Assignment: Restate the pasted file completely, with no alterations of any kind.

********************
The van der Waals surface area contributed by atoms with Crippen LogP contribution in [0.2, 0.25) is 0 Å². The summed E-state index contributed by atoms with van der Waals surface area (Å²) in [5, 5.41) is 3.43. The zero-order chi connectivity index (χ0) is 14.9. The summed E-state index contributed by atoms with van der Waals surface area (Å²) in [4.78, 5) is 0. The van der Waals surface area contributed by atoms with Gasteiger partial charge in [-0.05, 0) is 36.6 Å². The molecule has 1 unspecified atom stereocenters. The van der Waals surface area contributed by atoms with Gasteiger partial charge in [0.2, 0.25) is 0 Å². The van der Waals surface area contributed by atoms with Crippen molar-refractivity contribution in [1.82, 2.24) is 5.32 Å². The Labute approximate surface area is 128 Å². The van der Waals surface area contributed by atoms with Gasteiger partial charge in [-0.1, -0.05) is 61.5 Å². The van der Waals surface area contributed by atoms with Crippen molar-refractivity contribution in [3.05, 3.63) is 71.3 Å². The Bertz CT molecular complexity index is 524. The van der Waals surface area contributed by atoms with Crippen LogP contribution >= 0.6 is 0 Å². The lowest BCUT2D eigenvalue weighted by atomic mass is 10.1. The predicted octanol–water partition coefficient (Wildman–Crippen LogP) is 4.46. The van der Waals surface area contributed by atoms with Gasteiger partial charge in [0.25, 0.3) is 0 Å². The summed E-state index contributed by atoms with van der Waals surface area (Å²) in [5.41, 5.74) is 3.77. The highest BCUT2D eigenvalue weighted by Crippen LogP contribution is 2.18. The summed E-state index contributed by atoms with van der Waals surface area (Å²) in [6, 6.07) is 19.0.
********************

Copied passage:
The van der Waals surface area contributed by atoms with Crippen LogP contribution in [0.2, 0.25) is 0 Å². The summed E-state index contributed by atoms with van der Waals surface area (Å²) in [5, 5.41) is 3.43. The zero-order chi connectivity index (χ0) is 14.9. The summed E-state index contributed by atoms with van der Waals surface area (Å²) in [4.78, 5) is 0. The van der Waals surface area contributed by atoms with Gasteiger partial charge in [-0.05, 0) is 36.6 Å². The molecule has 1 unspecified atom stereocenters. The van der Waals surface area contributed by atoms with Gasteiger partial charge in [0.2, 0.25) is 0 Å². The van der Waals surface area contributed by atoms with Crippen molar-refractivity contribution in [1.82, 2.24) is 5.32 Å². The Labute approximate surface area is 128 Å². The van der Waals surface area contributed by atoms with Gasteiger partial charge in [-0.1, -0.05) is 61.5 Å². The van der Waals surface area contributed by atoms with Crippen molar-refractivity contribution in [3.05, 3.63) is 71.3 Å². The Bertz CT molecular complexity index is 524. The van der Waals surface area contributed by atoms with Crippen LogP contribution >= 0.6 is 0 Å². The lowest BCUT2D eigenvalue weighted by atomic mass is 10.1. The predicted octanol–water partition coefficient (Wildman–Crippen LogP) is 4.46. The van der Waals surface area contributed by atoms with Gasteiger partial charge in [0.25, 0.3) is 0 Å². The summed E-state index contributed by atoms with van der Waals surface area (Å²) in [5.41, 5.74) is 3.77. The highest BCUT2D eigenvalue weighted by Crippen LogP contribution is 2.18. The summed E-state index contributed by atoms with van der Waals surface area (Å²) in [6, 6.07) is 19.0.